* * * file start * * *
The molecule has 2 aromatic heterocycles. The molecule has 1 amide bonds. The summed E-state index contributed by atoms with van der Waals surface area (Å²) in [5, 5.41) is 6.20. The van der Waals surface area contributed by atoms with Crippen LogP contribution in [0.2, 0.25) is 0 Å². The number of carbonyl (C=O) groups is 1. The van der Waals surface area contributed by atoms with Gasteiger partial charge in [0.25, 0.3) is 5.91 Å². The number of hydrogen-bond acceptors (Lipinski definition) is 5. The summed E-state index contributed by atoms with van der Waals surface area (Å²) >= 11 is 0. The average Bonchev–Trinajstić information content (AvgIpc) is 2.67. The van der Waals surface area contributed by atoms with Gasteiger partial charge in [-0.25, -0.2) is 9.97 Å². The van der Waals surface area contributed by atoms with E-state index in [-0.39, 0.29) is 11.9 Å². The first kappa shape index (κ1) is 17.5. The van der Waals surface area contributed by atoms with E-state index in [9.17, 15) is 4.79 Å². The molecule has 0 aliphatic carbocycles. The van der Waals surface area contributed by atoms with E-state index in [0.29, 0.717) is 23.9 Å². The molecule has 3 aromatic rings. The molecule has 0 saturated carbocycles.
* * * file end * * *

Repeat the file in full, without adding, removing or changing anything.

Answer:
The molecule has 2 aromatic heterocycles. The molecule has 1 amide bonds. The summed E-state index contributed by atoms with van der Waals surface area (Å²) in [5, 5.41) is 6.20. The van der Waals surface area contributed by atoms with Crippen LogP contribution in [0.2, 0.25) is 0 Å². The number of carbonyl (C=O) groups is 1. The van der Waals surface area contributed by atoms with Gasteiger partial charge in [0.25, 0.3) is 5.91 Å². The number of hydrogen-bond acceptors (Lipinski definition) is 5. The summed E-state index contributed by atoms with van der Waals surface area (Å²) >= 11 is 0. The average Bonchev–Trinajstić information content (AvgIpc) is 2.67. The van der Waals surface area contributed by atoms with Gasteiger partial charge in [-0.25, -0.2) is 9.97 Å². The van der Waals surface area contributed by atoms with E-state index in [-0.39, 0.29) is 11.9 Å². The first kappa shape index (κ1) is 17.5. The van der Waals surface area contributed by atoms with E-state index in [9.17, 15) is 4.79 Å². The molecule has 0 aliphatic carbocycles. The van der Waals surface area contributed by atoms with E-state index in [0.29, 0.717) is 23.9 Å². The molecule has 3 aromatic rings. The molecule has 0 saturated carbocycles.